The incumbent president's political party has a vested interest in presenting a happy face to the voters, especially during an election year. It has several tools it can use to enhance the appearance it presents. One, of course, is the Federal Reserve. When the central bank buys Treasury bonds, it lowers interest rates and floods the economy with dollars to stimulate the economy.
As investors, we have a duty to ourselves to form a valid opinion about the economy -- one based on reality, rather than the subtle things that politicians and trade groups do to manage the news.
What do I mean by news management? Consider this example from the National Association of Realtors. Granted, the NAR is not a government agency. But this example of data manipulation will serve as a model before we address direct government manipulation later in the post.
The NAR admitted that it had erred in reporting sales of existing homes, and it revised its figures all the way back to January 2007. This chart plots the year-over-year growth in sales, along with the change in the average price of a house.
The change in price was reported correctly, but the number of houses changing hands was dramatically higher in the initial reports. This was more than a casual error. On average, sales were reported 13% higher than they actually were. At one point in 2010, sales were reported to be down 35% from their high, when in fact they had fallen by half.
Clearly, it is in the best interest of the NAR to conceal the depth of the slowdown in sales from prospective buyers, who might delay a purchase because they see even lower prices ahead. It also scares off sellers, who realize they are likely to have difficulty finding a buyer.
But the practice of revising data is not limited to private organizations. We have been told that the national unemployment rate has been understated at 8.6%, because several hundred thousand unemployed people were removed from the labor pool. This is difficult to check, but here's an example that can be easily documented.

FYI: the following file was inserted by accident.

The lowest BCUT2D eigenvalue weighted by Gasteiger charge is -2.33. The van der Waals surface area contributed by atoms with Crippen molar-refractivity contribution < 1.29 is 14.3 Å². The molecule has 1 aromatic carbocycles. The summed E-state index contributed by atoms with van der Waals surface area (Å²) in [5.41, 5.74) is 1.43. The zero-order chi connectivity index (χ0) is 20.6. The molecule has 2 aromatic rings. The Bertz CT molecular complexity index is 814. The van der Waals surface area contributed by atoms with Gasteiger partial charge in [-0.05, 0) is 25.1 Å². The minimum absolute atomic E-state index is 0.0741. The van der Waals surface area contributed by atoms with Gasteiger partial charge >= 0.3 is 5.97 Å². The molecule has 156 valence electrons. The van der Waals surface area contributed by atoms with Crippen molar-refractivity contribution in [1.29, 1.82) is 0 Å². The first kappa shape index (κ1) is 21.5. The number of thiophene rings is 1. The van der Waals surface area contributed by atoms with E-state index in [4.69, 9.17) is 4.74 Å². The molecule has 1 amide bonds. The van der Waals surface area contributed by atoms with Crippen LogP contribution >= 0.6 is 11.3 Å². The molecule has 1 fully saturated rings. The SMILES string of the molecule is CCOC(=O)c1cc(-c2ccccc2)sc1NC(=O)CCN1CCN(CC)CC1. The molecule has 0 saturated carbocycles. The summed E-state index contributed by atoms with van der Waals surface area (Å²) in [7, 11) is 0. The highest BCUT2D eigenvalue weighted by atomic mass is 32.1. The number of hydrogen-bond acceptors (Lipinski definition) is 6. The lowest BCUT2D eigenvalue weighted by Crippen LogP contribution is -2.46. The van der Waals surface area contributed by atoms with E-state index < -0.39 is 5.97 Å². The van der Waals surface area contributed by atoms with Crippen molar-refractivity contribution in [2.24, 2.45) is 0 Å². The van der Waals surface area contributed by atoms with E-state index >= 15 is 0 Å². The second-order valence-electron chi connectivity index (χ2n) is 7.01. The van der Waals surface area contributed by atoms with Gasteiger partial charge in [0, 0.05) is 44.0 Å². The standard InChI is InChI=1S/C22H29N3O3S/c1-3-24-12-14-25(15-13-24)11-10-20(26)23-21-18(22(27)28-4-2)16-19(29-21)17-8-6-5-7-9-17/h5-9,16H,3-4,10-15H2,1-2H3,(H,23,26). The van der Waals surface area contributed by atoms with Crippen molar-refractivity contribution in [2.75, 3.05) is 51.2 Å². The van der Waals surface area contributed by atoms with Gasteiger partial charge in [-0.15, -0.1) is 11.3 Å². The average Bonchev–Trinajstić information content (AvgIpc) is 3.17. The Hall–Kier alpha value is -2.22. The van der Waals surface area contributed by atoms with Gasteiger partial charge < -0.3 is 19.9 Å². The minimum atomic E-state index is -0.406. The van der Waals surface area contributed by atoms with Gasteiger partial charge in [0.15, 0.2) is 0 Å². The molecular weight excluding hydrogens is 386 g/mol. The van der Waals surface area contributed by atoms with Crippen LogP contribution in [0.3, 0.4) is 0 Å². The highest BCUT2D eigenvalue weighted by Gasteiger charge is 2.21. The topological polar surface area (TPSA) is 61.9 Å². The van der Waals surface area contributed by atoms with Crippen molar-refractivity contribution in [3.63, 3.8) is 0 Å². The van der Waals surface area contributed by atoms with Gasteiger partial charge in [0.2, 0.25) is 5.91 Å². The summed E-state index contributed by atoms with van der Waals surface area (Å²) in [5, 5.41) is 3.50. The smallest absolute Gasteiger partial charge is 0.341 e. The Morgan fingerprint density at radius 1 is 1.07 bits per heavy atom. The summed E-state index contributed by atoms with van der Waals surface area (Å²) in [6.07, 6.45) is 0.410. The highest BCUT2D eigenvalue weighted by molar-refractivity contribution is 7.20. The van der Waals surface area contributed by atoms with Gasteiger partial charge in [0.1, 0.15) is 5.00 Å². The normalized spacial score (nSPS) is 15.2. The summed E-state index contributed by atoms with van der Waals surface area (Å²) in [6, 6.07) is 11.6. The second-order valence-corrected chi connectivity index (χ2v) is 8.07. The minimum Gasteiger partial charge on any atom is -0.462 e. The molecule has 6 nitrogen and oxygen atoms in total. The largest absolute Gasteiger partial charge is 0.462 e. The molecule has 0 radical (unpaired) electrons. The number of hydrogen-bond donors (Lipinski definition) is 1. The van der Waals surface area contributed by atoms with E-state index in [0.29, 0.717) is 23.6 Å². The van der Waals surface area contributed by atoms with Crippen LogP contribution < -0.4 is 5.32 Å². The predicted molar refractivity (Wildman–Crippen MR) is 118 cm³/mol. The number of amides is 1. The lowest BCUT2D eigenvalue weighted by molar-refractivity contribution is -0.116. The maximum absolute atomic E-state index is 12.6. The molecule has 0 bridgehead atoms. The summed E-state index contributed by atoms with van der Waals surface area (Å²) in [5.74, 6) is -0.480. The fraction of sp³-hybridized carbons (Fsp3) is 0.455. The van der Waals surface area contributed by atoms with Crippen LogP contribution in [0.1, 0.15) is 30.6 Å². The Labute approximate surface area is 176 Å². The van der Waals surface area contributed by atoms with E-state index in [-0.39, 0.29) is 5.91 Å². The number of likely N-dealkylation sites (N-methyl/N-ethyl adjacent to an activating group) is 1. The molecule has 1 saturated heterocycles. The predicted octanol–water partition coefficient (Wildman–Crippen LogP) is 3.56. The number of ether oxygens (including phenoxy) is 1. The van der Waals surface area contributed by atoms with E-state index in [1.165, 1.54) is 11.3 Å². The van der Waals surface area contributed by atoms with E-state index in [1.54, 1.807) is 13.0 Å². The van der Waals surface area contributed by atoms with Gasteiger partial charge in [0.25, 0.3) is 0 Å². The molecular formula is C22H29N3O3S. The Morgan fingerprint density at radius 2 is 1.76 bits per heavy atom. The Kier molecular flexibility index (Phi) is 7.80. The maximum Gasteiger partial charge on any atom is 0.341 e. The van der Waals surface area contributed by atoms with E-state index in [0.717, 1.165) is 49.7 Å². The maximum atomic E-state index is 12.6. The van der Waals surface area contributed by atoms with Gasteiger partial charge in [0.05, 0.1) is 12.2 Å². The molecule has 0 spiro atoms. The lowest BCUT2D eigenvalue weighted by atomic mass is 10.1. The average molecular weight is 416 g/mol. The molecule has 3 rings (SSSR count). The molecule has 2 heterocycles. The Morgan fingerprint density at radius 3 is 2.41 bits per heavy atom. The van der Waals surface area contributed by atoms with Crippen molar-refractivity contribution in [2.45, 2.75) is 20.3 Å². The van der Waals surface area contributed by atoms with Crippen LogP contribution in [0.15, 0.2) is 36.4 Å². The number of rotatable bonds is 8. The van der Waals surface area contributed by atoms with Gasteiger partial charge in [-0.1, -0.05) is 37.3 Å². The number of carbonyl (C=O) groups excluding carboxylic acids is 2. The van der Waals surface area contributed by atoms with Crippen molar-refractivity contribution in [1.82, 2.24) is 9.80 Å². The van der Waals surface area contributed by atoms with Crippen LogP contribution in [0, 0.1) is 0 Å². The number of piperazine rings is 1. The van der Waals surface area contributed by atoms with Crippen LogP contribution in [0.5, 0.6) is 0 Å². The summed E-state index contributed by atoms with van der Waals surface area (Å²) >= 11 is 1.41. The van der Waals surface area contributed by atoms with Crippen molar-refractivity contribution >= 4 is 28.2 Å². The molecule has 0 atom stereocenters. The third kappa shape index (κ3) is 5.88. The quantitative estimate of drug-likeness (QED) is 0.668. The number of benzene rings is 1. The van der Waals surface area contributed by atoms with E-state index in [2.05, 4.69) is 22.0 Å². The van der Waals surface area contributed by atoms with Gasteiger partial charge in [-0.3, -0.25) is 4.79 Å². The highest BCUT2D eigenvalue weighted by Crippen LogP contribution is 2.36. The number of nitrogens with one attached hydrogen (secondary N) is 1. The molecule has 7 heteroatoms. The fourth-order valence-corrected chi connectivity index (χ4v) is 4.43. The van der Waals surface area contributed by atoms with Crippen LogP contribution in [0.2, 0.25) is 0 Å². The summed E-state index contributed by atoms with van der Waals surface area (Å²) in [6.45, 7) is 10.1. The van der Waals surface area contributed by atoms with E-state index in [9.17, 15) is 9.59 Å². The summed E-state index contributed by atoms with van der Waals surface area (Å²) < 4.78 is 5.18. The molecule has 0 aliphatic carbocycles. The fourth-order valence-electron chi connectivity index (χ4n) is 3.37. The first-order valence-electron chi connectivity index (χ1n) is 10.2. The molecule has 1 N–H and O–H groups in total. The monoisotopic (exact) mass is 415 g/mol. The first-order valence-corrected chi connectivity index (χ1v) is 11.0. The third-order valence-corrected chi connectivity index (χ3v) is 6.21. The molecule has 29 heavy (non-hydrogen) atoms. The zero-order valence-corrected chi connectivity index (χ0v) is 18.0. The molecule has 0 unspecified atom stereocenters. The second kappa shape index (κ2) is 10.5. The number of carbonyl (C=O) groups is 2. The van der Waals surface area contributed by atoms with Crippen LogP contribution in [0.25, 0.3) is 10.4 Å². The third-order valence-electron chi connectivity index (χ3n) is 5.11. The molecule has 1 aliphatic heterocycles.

On December 8, the Department of Labor released the following note with its weekly employment data report (with emphasis added): "In the week ending December 3, the advance figure for seasonally adjusted initial claims was 381,000, a decrease of 23,000 from the previous week's revised figure of 404,000."
In the report from the previous week, the department had reported a seasonally adjusted total (a great source of data manipulation in itself) of 402,000 initial claims. That figure was revised higher to 404,000 -- a change of merely 0.5%. However, the report focuses the reader's attention on the 23,000-claim decrease, so there is an improvement of 8.7% in the number on which the public is asked to focus.
This would still not be a big deal if it were an occasional error made randomly, but it is not. It is a systematic error that has occurred in the same direction in 56 of the past 58 reports. The revision increased the number of newly unemployed by an average of 3,286 each week. The weekly figure was off on average by an amazing 57%.
The peaks in reported average change in initial jobless claims (solid blue line) represent a decrease in claims. Notice how the reports exaggerate the reduction in unemployed compared to the revised figures released each week.
Notice in particular how the data in May and June show unemployment to be decreasing while in fact the rate was increasing. This is not a unique government error. I have recorded similar errors in many economic indicators, and virtually all of them paint a rosier picture than reality can support.
Here's another example: the quarterly corporate profits reported by the Bureau of Economic Analysis. The blue dots represent the initial data, and the blue line represents the data after revision. Only one revision was higher in the last four years.
Here's one that is no surprise. Sixteen of the past 20 monthly reports of year-over-year changes in the Federal Housing Finance Agency's Home Price Index were revised lower. The index represents the activities of Fannie Mae and Freddie Mac.
Stock traders can profit from the rosy picture painted in an election year. But they must be prepared for the truth when it emerges, and they must resist the urge to be blinded by the promise of hope and change.
— Fred Goodman, a registered investment adviser and Certified Financial Planner, publishes MarketMonograph, a daily, Web-based subscription service specializing in technical stock market analysis and the application of economic indicators to market timing. You can reach him at firstname.lastname@example.org.